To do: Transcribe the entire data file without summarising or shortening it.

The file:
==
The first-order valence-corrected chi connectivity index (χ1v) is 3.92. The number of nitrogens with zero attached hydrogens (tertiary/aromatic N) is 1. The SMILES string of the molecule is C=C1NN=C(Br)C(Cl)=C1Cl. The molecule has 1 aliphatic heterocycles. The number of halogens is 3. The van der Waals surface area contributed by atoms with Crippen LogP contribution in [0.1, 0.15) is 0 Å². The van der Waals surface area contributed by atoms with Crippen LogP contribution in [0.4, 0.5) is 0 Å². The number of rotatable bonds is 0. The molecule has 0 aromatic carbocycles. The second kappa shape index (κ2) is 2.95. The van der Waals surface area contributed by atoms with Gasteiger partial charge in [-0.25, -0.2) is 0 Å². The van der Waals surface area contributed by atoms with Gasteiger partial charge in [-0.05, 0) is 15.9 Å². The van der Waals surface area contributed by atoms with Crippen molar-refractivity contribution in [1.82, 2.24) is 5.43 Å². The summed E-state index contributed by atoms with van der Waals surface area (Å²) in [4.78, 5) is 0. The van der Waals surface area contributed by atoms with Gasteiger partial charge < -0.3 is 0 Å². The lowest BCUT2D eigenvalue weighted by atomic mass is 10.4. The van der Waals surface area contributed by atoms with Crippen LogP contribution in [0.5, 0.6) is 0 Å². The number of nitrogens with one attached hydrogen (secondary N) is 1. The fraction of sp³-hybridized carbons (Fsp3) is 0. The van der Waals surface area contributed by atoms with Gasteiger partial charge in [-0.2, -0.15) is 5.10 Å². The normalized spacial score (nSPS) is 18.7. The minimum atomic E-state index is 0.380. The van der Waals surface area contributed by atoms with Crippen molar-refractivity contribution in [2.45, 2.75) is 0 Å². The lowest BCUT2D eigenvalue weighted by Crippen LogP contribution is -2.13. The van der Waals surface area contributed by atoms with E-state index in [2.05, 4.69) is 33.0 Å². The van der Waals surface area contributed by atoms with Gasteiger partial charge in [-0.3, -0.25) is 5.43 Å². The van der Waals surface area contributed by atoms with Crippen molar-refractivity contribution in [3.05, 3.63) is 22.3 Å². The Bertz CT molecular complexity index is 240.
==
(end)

The first-order valence-corrected chi connectivity index (χ1v) is 3.92. The number of nitrogens with zero attached hydrogens (tertiary/aromatic N) is 1. The SMILES string of the molecule is C=C1NN=C(Br)C(Cl)=C1Cl. The molecule has 1 aliphatic heterocycles. The number of halogens is 3. The van der Waals surface area contributed by atoms with Crippen LogP contribution in [0.1, 0.15) is 0 Å². The van der Waals surface area contributed by atoms with Crippen LogP contribution in [0.4, 0.5) is 0 Å². The number of rotatable bonds is 0. The molecule has 0 aromatic carbocycles. The second kappa shape index (κ2) is 2.95. The van der Waals surface area contributed by atoms with Gasteiger partial charge in [-0.25, -0.2) is 0 Å². The van der Waals surface area contributed by atoms with Gasteiger partial charge in [-0.05, 0) is 15.9 Å². The van der Waals surface area contributed by atoms with Crippen molar-refractivity contribution in [1.82, 2.24) is 5.43 Å². The summed E-state index contributed by atoms with van der Waals surface area (Å²) in [4.78, 5) is 0. The van der Waals surface area contributed by atoms with Gasteiger partial charge < -0.3 is 0 Å². The lowest BCUT2D eigenvalue weighted by atomic mass is 10.4. The van der Waals surface area contributed by atoms with Crippen LogP contribution in [0.5, 0.6) is 0 Å². The number of nitrogens with one attached hydrogen (secondary N) is 1. The fraction of sp³-hybridized carbons (Fsp3) is 0. The van der Waals surface area contributed by atoms with Gasteiger partial charge in [-0.2, -0.15) is 5.10 Å². The normalized spacial score (nSPS) is 18.7. The minimum atomic E-state index is 0.380. The van der Waals surface area contributed by atoms with Crippen molar-refractivity contribution in [2.45, 2.75) is 0 Å². The lowest BCUT2D eigenvalue weighted by Crippen LogP contribution is -2.13. The van der Waals surface area contributed by atoms with E-state index in [2.05, 4.69) is 33.0 Å². The van der Waals surface area contributed by atoms with Gasteiger partial charge in [-0.3, -0.25) is 5.43 Å². The van der Waals surface area contributed by atoms with Crippen molar-refractivity contribution in [3.05, 3.63) is 22.3 Å². The Bertz CT molecular complexity index is 240.